'background': '#bd081c url(data:image/svg+xml;base64,PHN2ZyB4bWxucz0iaHR0cDovL3d3dy53My5vcmcvMjAwMC9zdmciIGhlaWdodD0iMzBweCIgd2lkdGg9IjMwcHgiIHZpZXdCb3g9Ii0xIC0xIDMxIDMxIj48Zz48cGF0aCBkPSJNMjkuNDQ5LDE0LjY2MiBDMjkuNDQ5LDIyLjcyMiAyMi44NjgsMjkuMjU2IDE0Ljc1LDI5LjI1NiBDNi42MzIsMjkuMjU2IDAuMDUxLDIyLjcyMiAwLjA1MSwxNC42NjIgQzAuMDUxLDYuNjAxIDYuNjMyLDAuMDY3IDE0Ljc1LDAuMDY3IEMyMi44NjgsMC4wNjcgMjkuNDQ5LDYuNjAxIDI5LjQ0OSwxNC42NjIiIGZpbGw9IiNmZmYiIHN0cm9rZT0iI2ZmZiIgc3Ryb2tlLXdpZHRoPSIxIj48L3BhdGg+PHBhdGggZD0iTTE0LjczMywxLjY4NiBDNy41MTYsMS42ODYgMS42NjUsNy40OTUgMS42NjUsMTQuNjYyIEMxLjY2NSwyMC4xNTkgNS4xMDksMjQuODU0IDkuOTcsMjYuNzQ0IEM5Ljg1NiwyNS43MTggOS43NTMsMjQuMTQzIDEwLjAxNiwyMy4wMjIgQzEwLjI1MywyMi4wMSAxMS41NDgsMTYuNTcyIDExLjU0OCwxNi41NzIgQzExLjU0OCwxNi41NzIgMTEuMTU3LDE1Ljc5NSAxMS4xNTcsMTQuNjQ2IEMxMS4xNTcsMTIuODQyIDEyLjIxMSwxMS40OTUgMTMuNTIyLDExLjQ5NSBDMTQuNjM3LDExLjQ5NSAxNS4xNzUsMTIuMzI2IDE1LjE3NSwxMy4zMjMgQzE1LjE3NSwxNC40MzYgMTQuNDYyLDE2LjEgMTQuMDkzLDE3LjY0MyBDMTMuNzg1LDE4LjkzNSAxNC43NDUsMTkuOTg4IDE2LjAyOCwxOS45ODggQzE4LjM1MSwxOS45ODggMjAuMTM2LDE3LjU1NiAyMC4xMzYsMTQuMDQ2IEMyMC4xMzYsMTAuOTM5IDE3Ljg4OCw4Ljc2NyAxNC42NzgsOC43NjcgQzEwLjk1OSw4Ljc2NyA4Ljc3NywxMS41MzYgOC43NzcsMTQuMzk4IEM4Ljc3NywxNS41MTMgOS4yMSwxNi43MDkgOS43NDksMTcuMzU5IEM5Ljg1NiwxNy40ODggOS44NzIsMTcuNiA5Ljg0LDE3LjczMSBDOS43NDEsMTguMTQxIDkuNTIsMTkuMDIzIDkuNDc3LDE5LjIwMyBDOS40MiwxOS40NCA5LjI4OCwxOS40OTEgOS4wNCwxOS4zNzYgQzcuNDA4LDE4LjYyMiA2LjM4NywxNi4yNTIgNi4zODcsMTQuMzQ5IEM2LjM4NywxMC4yNTYgOS4zODMsNi40OTcgMTUuMDIyLDYuNDk3IEMxOS41NTUsNi40OTcgMjMuMDc4LDkuNzA1IDIzLjA3OCwxMy45OTEgQzIzLjA3OCwxOC40NjMgMjAuMjM5LDIyLjA2MiAxNi4yOTcsMjIuMDYyIEMxNC45NzMsMjIuMDYyIDEzLjcyOCwyMS4zNzkgMTMuMzAyLDIwLjU3MiBDMTMuMzAyLDIwLjU3MiAxMi42NDcsMjMuMDUgMTIuNDg4LDIzLjY1NyBDMTIuMTkzLDI0Ljc4NCAxMS4zOTYsMjYuMTk2IDEwLjg2MywyNy4wNTggQzEyLjA4NiwyNy40MzQgMTMuMzg2LDI3LjYzNyAxNC43MzMsMjcuNjM3IEMyMS45NSwyNy42MzcgMjcuODAxLDIxLjgyOCAyNy44MDEsMTQuNjYyIEMyNy44MDEsNy40OTUgMjEuOTUsMS42ODYgMTQuNzMzLDEuNjg2IiBmaWxsPSIjYmQwODFjIj48L3BhdGg+PC9nPjwvc3ZnPg==) 3px 50% no-repeat',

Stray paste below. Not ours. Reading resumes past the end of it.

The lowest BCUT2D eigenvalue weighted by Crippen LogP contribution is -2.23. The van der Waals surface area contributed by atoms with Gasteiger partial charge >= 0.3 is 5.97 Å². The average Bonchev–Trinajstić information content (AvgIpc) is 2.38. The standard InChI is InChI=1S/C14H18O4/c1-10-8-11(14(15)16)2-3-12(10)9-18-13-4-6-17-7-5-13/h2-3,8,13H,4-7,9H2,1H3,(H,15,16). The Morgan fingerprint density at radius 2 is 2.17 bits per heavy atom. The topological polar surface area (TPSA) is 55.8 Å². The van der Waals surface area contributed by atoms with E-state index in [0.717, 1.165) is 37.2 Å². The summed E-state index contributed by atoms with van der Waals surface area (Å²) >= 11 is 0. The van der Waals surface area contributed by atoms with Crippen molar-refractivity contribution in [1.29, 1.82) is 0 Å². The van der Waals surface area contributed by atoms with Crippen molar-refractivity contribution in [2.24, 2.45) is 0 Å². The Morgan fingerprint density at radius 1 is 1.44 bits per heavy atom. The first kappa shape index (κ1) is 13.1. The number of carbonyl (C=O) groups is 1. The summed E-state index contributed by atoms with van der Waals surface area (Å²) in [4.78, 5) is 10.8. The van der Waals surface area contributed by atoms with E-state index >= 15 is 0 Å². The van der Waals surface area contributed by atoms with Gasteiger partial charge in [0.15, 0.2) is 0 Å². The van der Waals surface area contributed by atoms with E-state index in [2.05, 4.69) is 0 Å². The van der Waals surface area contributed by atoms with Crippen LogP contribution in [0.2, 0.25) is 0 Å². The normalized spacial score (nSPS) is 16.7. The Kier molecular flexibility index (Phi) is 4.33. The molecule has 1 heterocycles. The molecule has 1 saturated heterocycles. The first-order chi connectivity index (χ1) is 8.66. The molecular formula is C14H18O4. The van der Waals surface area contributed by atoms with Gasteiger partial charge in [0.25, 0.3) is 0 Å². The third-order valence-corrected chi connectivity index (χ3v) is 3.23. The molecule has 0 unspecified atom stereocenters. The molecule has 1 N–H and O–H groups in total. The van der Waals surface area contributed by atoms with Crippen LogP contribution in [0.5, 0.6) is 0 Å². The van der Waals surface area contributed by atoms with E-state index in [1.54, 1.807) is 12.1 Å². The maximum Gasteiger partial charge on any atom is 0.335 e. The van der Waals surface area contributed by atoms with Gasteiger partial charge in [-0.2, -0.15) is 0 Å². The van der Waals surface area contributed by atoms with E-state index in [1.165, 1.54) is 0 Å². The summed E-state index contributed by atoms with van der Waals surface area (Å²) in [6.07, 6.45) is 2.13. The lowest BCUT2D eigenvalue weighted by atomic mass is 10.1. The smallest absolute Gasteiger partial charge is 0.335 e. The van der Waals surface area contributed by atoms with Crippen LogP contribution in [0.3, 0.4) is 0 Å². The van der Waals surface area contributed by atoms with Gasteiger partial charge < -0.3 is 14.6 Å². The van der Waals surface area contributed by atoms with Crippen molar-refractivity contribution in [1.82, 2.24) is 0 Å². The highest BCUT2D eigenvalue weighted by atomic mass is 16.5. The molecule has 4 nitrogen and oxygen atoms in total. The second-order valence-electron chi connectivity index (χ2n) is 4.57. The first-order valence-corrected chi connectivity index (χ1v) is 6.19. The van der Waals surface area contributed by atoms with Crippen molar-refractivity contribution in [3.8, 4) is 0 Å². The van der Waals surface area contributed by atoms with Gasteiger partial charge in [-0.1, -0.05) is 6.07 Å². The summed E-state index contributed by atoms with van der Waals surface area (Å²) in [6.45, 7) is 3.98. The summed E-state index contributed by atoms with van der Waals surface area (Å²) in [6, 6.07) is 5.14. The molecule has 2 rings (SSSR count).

'background-size': '14px 14px',